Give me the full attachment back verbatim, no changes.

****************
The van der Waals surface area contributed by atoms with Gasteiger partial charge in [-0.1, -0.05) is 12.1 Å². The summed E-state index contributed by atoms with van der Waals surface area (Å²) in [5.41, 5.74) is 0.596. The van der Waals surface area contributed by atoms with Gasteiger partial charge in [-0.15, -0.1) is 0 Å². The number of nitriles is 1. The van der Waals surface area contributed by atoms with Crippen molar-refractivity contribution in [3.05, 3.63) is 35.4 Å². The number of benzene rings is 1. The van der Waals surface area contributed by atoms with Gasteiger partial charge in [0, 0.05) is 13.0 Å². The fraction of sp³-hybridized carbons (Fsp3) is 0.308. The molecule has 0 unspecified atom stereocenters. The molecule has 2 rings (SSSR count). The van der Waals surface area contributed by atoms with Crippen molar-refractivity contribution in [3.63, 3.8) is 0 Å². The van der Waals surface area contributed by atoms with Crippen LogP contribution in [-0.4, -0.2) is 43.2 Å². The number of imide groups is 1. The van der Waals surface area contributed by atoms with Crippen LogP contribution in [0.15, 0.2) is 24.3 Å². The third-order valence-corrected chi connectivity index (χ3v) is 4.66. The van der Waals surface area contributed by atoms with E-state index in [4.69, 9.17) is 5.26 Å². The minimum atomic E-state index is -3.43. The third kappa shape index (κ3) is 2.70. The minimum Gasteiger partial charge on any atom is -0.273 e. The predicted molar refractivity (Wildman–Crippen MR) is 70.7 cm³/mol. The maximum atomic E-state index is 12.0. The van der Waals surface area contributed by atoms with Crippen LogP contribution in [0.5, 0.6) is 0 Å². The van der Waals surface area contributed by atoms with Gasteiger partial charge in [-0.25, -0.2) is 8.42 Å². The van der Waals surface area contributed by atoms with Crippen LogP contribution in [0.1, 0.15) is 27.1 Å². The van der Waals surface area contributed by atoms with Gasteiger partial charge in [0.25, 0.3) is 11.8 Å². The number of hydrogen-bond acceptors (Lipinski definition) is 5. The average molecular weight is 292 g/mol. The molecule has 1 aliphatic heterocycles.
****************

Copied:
The van der Waals surface area contributed by atoms with Gasteiger partial charge in [-0.1, -0.05) is 12.1 Å². The summed E-state index contributed by atoms with van der Waals surface area (Å²) in [5.41, 5.74) is 0.596. The van der Waals surface area contributed by atoms with Gasteiger partial charge in [-0.15, -0.1) is 0 Å². The number of nitriles is 1. The van der Waals surface area contributed by atoms with Crippen molar-refractivity contribution in [3.05, 3.63) is 35.4 Å². The number of benzene rings is 1. The van der Waals surface area contributed by atoms with Gasteiger partial charge in [0, 0.05) is 13.0 Å². The fraction of sp³-hybridized carbons (Fsp3) is 0.308. The molecule has 0 unspecified atom stereocenters. The molecule has 2 rings (SSSR count). The van der Waals surface area contributed by atoms with Crippen molar-refractivity contribution in [3.63, 3.8) is 0 Å². The van der Waals surface area contributed by atoms with Crippen LogP contribution in [-0.4, -0.2) is 43.2 Å². The number of imide groups is 1. The van der Waals surface area contributed by atoms with Crippen LogP contribution in [0.15, 0.2) is 24.3 Å². The third-order valence-corrected chi connectivity index (χ3v) is 4.66. The van der Waals surface area contributed by atoms with E-state index in [4.69, 9.17) is 5.26 Å². The minimum atomic E-state index is -3.43. The third kappa shape index (κ3) is 2.70. The minimum Gasteiger partial charge on any atom is -0.273 e. The predicted molar refractivity (Wildman–Crippen MR) is 70.7 cm³/mol. The maximum atomic E-state index is 12.0. The van der Waals surface area contributed by atoms with Crippen LogP contribution in [0.5, 0.6) is 0 Å². The van der Waals surface area contributed by atoms with Gasteiger partial charge in [-0.25, -0.2) is 8.42 Å². The van der Waals surface area contributed by atoms with Crippen LogP contribution in [0.1, 0.15) is 27.1 Å². The van der Waals surface area contributed by atoms with Gasteiger partial charge in [0.25, 0.3) is 11.8 Å². The number of hydrogen-bond acceptors (Lipinski definition) is 5. The average molecular weight is 292 g/mol. The molecule has 1 aliphatic heterocycles.